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The importance of 5G and the digital economy in Western Canada

The four provinces of Western Canada – British Columbia, Alberta, Saskatchewan and Manitoba – contributed $733 Billion or 42% of Canada’s GDP in 2019, with large industries including mining, quarrying and oil & gas exploration contributing nearly a third (28%) of GDP in these provinces.

With an eye to the future, the Western provinces have established strategies to diversify their economic base away from an over-reliance on these traditional industries. Technological advancement through 5G, promises to be essential in enabling that transition.

In its report, The importance of 5G and the digital economy in Western Canada, PWC estimates that, in addition to societal and environmental benefits, 5G is expected to lift the region’s GDP by $34 Billion, annually, by 2035¹.

To assess where 5G will create the most impact, PWC has organized the economy in the four provinces into three categories – Primary Industries, Priority Industries and Consumer Focussed Industries. These categories account for 90% of Western Canada’s GDP and 95% of total employment.

Primary Industries are capital intensive sectors such as Mining, Oil and Gas extraction and Real Estate and Leasing. Priority Industries include Logistics, Transportation and Education and Consumer Focused Industries include Public Administration, Utilities and Retail Trade.

5G is expected to add $16.4 Billion annually through Primary Industries, $7.4 Billion through Priority Industries and $6 Billion through Consumer Focussed Industries by 2035. The report shares examples of the possibilities today, in the near term (1-3 years) and long term (longer than 3 years) in these industries.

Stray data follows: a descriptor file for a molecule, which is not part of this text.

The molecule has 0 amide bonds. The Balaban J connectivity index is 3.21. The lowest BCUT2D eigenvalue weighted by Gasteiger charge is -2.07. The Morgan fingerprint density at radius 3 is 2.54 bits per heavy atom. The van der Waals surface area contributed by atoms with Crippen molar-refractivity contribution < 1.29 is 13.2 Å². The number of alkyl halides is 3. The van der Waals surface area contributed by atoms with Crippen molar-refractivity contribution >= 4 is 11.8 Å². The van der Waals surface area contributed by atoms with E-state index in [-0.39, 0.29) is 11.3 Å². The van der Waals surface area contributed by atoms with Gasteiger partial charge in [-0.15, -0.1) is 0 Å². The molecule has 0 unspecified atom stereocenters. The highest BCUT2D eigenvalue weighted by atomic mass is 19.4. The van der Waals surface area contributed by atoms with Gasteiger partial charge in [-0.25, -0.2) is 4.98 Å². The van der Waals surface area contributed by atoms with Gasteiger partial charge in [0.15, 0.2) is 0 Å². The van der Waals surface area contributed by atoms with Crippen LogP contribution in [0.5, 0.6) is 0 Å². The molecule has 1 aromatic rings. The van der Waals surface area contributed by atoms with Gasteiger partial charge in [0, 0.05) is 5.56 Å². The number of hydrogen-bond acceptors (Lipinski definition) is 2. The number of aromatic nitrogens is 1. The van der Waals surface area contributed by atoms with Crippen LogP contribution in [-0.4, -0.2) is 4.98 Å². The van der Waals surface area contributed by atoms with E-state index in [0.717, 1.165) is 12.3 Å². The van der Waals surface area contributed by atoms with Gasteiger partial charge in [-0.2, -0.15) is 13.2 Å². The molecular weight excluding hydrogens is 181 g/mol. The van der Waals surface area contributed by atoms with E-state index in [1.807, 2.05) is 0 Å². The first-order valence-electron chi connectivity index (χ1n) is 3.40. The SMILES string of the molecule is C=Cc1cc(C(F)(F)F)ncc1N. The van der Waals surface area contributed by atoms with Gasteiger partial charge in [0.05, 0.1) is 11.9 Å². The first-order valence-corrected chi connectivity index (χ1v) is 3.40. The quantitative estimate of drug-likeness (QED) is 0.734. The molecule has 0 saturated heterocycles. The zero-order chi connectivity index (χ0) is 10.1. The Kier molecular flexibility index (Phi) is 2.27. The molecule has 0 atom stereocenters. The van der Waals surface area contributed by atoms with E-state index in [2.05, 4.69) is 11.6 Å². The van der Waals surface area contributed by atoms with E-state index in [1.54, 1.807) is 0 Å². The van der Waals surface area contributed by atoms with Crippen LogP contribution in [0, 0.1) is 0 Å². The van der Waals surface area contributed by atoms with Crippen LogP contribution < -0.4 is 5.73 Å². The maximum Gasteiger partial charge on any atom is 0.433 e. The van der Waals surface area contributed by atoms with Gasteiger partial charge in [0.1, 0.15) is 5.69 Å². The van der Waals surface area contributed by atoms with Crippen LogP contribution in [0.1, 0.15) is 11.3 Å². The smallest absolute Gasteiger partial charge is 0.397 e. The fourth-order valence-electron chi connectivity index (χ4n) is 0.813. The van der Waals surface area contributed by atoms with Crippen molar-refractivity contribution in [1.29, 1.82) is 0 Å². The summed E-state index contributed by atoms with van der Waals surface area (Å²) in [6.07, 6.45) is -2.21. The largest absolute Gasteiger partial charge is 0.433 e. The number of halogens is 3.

For example, in a Primary Industry such as Mining, Quarrying and Oil & Gas extraction, today, 5G can enable self–driving vehicles for material handling. In the near-term, the technology will allow augmented reality maintenance. In the longer term, it will allow tele-operated mobile robotics for hazardous task maintenance and site safety.

Rogers’ recent announcement with Kirkland Lake Gold is one such example. Through this partnership Detour Lake is now the first mining operation in Canada to be fully connected over a 5G wireless private network, providing enhanced coverage, end-to-end reliability, and a low latency network across its 80-square-kilometre operation.

In a Priority Industry such as Logistics/Transportation, today 5G can enable freight tracking and fleet management. In the near term, the technology will be able to automate warehouses, and support connected ports with logistics automation to name a few features. In the longer term, driverless trucks may be on the roads and drones may be used for distribution and delivery.

In a Consumer Focussed Industry such as Utilities, today, 5G can enable residential smart meters. In the near term, it will be able to provide augmented reality remote maintenance. In the long term, we will likely see a private 5G network with dedicated bandwidth for utilities.  

Not all these timelines are cast in stone with some advancements appearing simultaneously. However, they will result in higher efficiencies, safer operations, reduced costs, and additional revenues.

PWC’s report “The importance of 5G and the digital economy in Western Canada” is a welcome addition to the research on how 5G will bring benefits to Canada moving forward. While there is agreement on the potential of 5G technologies, policy makers and regulators must make decisions that accelerate their deployment. The importance of scale in the industry, balanced spectrum policy and a predictable set of regulations that remain flexible as the needs of the digital economy evolve, will all be critical to ensuring the technology meets its potential.  

Charit Katoch, Director, Public Policy